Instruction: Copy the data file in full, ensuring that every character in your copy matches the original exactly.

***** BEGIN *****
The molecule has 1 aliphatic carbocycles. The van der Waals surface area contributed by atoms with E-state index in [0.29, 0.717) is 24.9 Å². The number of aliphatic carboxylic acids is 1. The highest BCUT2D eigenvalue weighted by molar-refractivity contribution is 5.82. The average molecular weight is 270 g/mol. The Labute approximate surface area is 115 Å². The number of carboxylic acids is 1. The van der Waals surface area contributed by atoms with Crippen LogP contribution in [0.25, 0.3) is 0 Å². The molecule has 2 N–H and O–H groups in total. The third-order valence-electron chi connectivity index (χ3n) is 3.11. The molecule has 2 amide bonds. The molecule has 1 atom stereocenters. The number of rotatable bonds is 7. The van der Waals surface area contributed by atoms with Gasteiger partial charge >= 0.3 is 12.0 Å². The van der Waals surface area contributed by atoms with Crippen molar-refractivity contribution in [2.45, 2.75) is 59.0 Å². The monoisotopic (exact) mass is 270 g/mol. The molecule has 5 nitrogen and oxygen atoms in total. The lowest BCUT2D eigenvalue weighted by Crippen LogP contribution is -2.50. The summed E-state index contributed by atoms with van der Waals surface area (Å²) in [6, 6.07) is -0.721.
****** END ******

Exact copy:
The molecule has 1 aliphatic carbocycles. The van der Waals surface area contributed by atoms with E-state index in [0.29, 0.717) is 24.9 Å². The number of aliphatic carboxylic acids is 1. The highest BCUT2D eigenvalue weighted by molar-refractivity contribution is 5.82. The average molecular weight is 270 g/mol. The Labute approximate surface area is 115 Å². The number of carboxylic acids is 1. The van der Waals surface area contributed by atoms with Crippen LogP contribution in [0.25, 0.3) is 0 Å². The molecule has 2 N–H and O–H groups in total. The third-order valence-electron chi connectivity index (χ3n) is 3.11. The molecule has 2 amide bonds. The molecule has 1 atom stereocenters. The number of rotatable bonds is 7. The van der Waals surface area contributed by atoms with Gasteiger partial charge >= 0.3 is 12.0 Å². The van der Waals surface area contributed by atoms with Crippen molar-refractivity contribution in [2.45, 2.75) is 59.0 Å². The monoisotopic (exact) mass is 270 g/mol. The molecule has 5 nitrogen and oxygen atoms in total. The lowest BCUT2D eigenvalue weighted by Crippen LogP contribution is -2.50. The summed E-state index contributed by atoms with van der Waals surface area (Å²) in [6, 6.07) is -0.721.